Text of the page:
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"Alexander II transformed the lives of the peasants" How far do you agree?

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Introduction

?Alexander II transformed the lives of the peasants? How far do you agree with this view? Alexander II did introduce a number of reforms in terms of changing the lives of the serfs, which were quite revolutionary for that period of time. The serfs were a big aspect of Russia?s life as they made up approximately 90% of the population and it was in Alexander?s interest to modernise Russia and with this idea in mind he introduced the Emancipation Edict of 1861 which was, in essence, supposed to be a dramatic change and thus would mean agreeing with the statement. However, to say that Alexander transformed the lives of the peasants, that is to say he completely changed the lives of the peasants, is rather inaccurate and it could be argued that, although many aspects were reformed and dealt with, peasants were living in similar conditions from the beginning of the period to the end. Economically, there were times in the period of Alexander II?s reign that the peasants? lives did improve with the economic liberal Minister of Finance Michael Reutern who increased awareness of the government to promote economic development actively. ...read more.

Middle

Basically, the peasantry went from being under control from the landlords to the harsh hands of the Mir who made sure no peasant could emigrate unless all payments were made. Therefore, it seems clear that economically the peasants underwent no transformation as they shifted from one restriction to another, from the landlords to the Mir. A transformation to the peasants? lives was completely restricted by the Mir. It could be argued that, socially, Alexander II succeeded in transforming the lives of the peasants by abolishing serfdom and making the peasants genuine Russian citizens. They were now free and allowed to marry whomever they wished and were given decent civil rights: they were no longer ?owned souls? but normal people able to reach a better standard of living and this is evident with the kulak class who were a class of richer peasants. Education was also improved under Alexander II who realised the need for the serfs to be educated in order to fully achieve modernisation. On average, peasants farmed 20% less land than before Emancipation and they were also given a portion of arable land. ...read more.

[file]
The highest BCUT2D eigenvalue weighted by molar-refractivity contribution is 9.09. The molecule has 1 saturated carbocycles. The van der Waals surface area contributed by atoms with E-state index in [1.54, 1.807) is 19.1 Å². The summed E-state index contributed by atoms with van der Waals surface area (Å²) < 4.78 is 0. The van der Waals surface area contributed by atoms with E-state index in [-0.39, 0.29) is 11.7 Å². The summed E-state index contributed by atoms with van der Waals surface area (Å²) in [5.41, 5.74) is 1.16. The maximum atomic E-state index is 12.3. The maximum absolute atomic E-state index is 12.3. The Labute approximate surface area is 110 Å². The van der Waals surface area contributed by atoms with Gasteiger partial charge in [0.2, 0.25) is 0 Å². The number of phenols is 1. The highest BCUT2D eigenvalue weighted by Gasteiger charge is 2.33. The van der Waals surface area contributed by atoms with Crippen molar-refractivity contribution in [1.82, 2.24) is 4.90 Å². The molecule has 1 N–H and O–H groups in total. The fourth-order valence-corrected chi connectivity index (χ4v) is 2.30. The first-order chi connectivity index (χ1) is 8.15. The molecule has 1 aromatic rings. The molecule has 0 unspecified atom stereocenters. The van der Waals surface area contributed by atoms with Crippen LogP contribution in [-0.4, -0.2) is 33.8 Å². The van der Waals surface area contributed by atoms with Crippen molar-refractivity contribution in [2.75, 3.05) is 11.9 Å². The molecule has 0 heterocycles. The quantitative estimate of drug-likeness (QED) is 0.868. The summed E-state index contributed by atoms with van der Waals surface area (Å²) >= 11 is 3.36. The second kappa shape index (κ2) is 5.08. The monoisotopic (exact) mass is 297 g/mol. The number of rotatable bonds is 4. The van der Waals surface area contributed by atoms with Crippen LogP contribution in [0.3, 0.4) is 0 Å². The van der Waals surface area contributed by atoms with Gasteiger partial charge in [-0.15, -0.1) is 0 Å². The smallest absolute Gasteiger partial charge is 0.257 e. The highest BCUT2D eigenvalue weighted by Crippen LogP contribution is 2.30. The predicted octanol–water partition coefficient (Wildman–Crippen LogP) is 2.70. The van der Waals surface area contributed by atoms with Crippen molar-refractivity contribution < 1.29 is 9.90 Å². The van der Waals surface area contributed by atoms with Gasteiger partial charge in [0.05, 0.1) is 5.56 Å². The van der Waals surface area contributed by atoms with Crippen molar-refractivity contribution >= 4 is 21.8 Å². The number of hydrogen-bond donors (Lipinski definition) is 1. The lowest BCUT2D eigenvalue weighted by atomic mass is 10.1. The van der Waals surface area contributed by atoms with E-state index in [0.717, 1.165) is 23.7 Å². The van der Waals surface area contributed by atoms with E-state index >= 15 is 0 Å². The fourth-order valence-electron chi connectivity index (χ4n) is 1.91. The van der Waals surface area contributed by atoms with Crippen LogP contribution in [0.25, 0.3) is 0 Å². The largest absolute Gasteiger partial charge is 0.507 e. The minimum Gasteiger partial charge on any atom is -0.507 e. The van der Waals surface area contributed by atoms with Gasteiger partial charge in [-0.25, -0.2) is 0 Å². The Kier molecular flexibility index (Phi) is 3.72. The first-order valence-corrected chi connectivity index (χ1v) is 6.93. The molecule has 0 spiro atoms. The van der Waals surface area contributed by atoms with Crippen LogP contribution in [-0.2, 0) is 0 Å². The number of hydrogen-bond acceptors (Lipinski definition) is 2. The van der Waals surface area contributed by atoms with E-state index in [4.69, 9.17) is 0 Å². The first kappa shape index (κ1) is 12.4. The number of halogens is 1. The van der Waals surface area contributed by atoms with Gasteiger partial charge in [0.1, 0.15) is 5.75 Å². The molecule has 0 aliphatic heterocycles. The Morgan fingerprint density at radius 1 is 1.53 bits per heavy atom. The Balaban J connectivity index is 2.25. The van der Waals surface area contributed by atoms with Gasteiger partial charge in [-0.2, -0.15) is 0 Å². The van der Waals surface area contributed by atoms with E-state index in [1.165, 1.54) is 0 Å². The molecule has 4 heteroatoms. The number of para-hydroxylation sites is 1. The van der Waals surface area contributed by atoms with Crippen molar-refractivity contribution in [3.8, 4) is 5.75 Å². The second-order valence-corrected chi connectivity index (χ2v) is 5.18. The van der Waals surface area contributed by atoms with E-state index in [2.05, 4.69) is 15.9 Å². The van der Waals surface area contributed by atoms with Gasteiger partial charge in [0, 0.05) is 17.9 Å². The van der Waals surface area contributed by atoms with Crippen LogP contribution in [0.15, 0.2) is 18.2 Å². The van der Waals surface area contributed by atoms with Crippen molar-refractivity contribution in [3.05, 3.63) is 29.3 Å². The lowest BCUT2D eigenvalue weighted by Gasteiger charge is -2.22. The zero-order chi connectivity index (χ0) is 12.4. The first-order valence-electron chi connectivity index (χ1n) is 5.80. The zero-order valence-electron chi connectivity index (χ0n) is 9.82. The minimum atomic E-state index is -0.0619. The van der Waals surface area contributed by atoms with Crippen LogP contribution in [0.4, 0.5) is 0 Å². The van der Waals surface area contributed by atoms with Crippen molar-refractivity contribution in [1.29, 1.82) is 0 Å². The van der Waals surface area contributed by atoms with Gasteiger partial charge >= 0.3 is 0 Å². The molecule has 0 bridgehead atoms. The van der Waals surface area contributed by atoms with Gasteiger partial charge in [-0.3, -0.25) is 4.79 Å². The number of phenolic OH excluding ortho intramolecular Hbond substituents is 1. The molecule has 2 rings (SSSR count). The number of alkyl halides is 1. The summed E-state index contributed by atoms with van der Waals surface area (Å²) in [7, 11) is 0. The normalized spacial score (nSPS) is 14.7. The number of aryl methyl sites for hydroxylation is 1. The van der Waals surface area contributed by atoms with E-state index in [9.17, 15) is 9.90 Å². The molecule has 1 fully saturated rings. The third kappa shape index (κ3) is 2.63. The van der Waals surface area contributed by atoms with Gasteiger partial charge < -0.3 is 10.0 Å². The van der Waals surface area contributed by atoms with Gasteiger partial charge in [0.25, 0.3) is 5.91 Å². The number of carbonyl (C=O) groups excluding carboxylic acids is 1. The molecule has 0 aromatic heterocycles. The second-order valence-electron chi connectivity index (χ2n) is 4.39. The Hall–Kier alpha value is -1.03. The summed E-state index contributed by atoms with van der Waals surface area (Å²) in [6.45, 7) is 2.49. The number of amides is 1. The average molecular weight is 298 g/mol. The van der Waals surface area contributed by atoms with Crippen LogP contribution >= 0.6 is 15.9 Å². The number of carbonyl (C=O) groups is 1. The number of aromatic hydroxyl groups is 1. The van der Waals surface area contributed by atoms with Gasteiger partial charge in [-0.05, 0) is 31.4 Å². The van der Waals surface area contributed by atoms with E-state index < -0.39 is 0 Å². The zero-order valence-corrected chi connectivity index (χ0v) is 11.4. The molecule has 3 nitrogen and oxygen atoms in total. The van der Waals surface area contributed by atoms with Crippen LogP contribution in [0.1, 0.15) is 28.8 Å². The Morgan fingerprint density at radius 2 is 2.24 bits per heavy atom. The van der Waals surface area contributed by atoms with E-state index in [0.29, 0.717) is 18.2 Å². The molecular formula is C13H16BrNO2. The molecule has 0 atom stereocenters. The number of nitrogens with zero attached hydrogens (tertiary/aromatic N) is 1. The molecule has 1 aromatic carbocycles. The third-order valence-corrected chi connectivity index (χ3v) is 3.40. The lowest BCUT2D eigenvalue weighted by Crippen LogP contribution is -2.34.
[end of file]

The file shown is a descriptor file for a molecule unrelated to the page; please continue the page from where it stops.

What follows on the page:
Conclusion

There was a genuine lack of political freedom and since the peasants weren?t really being seen as equals and being exploited, there perhaps was no intention to create their representation anyway. It is clear to see that Alexander II was firm on keeping his autocratic powers and therefore, as a result, politically, there was hardly a transformation to the lives of the peasants. While there was a focus on industrialising and modernising Russia, and even though there were attempts at changing the lives of the peasants in order to so, it is evident to see that the peasants' lives were quite unchanged. In terms of economically and even socially, it seemed that the peasants had exchanged one master (the landlord) for another (the Mir) and no real freedom was given since redemption payments seemed to be more of a trap than a liberation as landlords could not bear to lose power. In essence, peasants, although having rid themselves of the title ?owned souls?, were not free and even though there were minor changes to the system of serfdom, a transformation was not achieved under Alexander II and therefore would mean to disagree with the statement. ...read more.

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